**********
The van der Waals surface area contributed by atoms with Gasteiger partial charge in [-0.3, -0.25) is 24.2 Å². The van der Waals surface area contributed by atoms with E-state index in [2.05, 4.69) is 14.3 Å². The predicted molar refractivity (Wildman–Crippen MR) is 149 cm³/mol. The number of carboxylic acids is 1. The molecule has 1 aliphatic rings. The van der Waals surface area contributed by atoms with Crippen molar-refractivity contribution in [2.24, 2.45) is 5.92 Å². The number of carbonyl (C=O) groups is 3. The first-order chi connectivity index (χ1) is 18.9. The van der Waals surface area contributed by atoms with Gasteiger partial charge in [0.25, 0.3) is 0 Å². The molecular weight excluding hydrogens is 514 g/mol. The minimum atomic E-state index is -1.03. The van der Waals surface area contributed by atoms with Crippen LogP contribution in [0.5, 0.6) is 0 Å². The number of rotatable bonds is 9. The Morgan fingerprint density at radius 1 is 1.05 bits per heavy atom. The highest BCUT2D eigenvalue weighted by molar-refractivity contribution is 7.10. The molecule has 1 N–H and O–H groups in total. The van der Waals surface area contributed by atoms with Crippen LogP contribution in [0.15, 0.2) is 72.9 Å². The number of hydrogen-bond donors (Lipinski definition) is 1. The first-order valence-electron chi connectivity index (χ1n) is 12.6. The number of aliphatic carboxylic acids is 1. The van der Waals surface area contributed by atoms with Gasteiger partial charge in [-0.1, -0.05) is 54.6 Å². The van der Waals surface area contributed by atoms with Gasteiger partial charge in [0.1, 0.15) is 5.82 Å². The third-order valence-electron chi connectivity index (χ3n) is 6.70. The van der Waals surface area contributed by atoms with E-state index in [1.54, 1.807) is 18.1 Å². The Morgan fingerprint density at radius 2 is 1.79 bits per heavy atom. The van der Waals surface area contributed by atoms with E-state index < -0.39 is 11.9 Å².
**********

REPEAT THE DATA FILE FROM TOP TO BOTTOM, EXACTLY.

The van der Waals surface area contributed by atoms with Gasteiger partial charge in [-0.3, -0.25) is 24.2 Å². The van der Waals surface area contributed by atoms with E-state index in [2.05, 4.69) is 14.3 Å². The predicted molar refractivity (Wildman–Crippen MR) is 149 cm³/mol. The number of carboxylic acids is 1. The molecule has 1 aliphatic rings. The van der Waals surface area contributed by atoms with Crippen molar-refractivity contribution in [2.24, 2.45) is 5.92 Å². The number of carbonyl (C=O) groups is 3. The first-order chi connectivity index (χ1) is 18.9. The van der Waals surface area contributed by atoms with Gasteiger partial charge in [0.25, 0.3) is 0 Å². The molecular weight excluding hydrogens is 514 g/mol. The minimum atomic E-state index is -1.03. The van der Waals surface area contributed by atoms with Crippen LogP contribution in [0.5, 0.6) is 0 Å². The number of rotatable bonds is 9. The Morgan fingerprint density at radius 1 is 1.05 bits per heavy atom. The highest BCUT2D eigenvalue weighted by molar-refractivity contribution is 7.10. The molecule has 1 N–H and O–H groups in total. The van der Waals surface area contributed by atoms with Crippen LogP contribution in [0.15, 0.2) is 72.9 Å². The number of hydrogen-bond donors (Lipinski definition) is 1. The first-order valence-electron chi connectivity index (χ1n) is 12.6. The number of aliphatic carboxylic acids is 1. The van der Waals surface area contributed by atoms with Gasteiger partial charge in [-0.1, -0.05) is 54.6 Å². The van der Waals surface area contributed by atoms with Gasteiger partial charge in [0.1, 0.15) is 5.82 Å². The third-order valence-electron chi connectivity index (χ3n) is 6.70. The van der Waals surface area contributed by atoms with E-state index in [1.54, 1.807) is 18.1 Å². The Morgan fingerprint density at radius 2 is 1.79 bits per heavy atom. The van der Waals surface area contributed by atoms with E-state index < -0.39 is 11.9 Å².